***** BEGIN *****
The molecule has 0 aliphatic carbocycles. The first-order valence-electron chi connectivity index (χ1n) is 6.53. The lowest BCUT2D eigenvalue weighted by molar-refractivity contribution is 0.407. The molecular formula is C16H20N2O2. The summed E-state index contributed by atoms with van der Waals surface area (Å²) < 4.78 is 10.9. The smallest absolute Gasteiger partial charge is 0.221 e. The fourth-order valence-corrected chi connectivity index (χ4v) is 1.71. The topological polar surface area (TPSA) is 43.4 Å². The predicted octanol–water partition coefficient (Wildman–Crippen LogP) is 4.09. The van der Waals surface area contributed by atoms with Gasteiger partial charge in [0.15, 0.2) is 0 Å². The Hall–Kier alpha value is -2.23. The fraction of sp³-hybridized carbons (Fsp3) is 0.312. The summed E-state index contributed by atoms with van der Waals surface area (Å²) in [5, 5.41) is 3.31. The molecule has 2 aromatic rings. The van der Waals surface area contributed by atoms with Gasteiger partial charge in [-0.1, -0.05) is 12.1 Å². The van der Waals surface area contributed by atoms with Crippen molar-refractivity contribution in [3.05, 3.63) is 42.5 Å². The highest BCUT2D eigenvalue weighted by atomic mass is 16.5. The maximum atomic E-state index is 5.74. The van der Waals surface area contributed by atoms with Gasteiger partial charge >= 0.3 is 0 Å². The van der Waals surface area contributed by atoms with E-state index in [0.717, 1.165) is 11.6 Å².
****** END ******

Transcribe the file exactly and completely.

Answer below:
The molecule has 0 aliphatic carbocycles. The first-order valence-electron chi connectivity index (χ1n) is 6.53. The lowest BCUT2D eigenvalue weighted by molar-refractivity contribution is 0.407. The molecular formula is C16H20N2O2. The summed E-state index contributed by atoms with van der Waals surface area (Å²) < 4.78 is 10.9. The smallest absolute Gasteiger partial charge is 0.221 e. The fourth-order valence-corrected chi connectivity index (χ4v) is 1.71. The topological polar surface area (TPSA) is 43.4 Å². The predicted octanol–water partition coefficient (Wildman–Crippen LogP) is 4.09. The van der Waals surface area contributed by atoms with Gasteiger partial charge in [0.15, 0.2) is 0 Å². The Hall–Kier alpha value is -2.23. The fraction of sp³-hybridized carbons (Fsp3) is 0.312. The summed E-state index contributed by atoms with van der Waals surface area (Å²) in [5, 5.41) is 3.31. The molecule has 2 aromatic rings. The van der Waals surface area contributed by atoms with Gasteiger partial charge in [-0.1, -0.05) is 12.1 Å². The van der Waals surface area contributed by atoms with Crippen molar-refractivity contribution in [3.05, 3.63) is 42.5 Å². The highest BCUT2D eigenvalue weighted by atomic mass is 16.5. The maximum atomic E-state index is 5.74. The van der Waals surface area contributed by atoms with Gasteiger partial charge >= 0.3 is 0 Å². The van der Waals surface area contributed by atoms with E-state index in [0.717, 1.165) is 11.6 Å².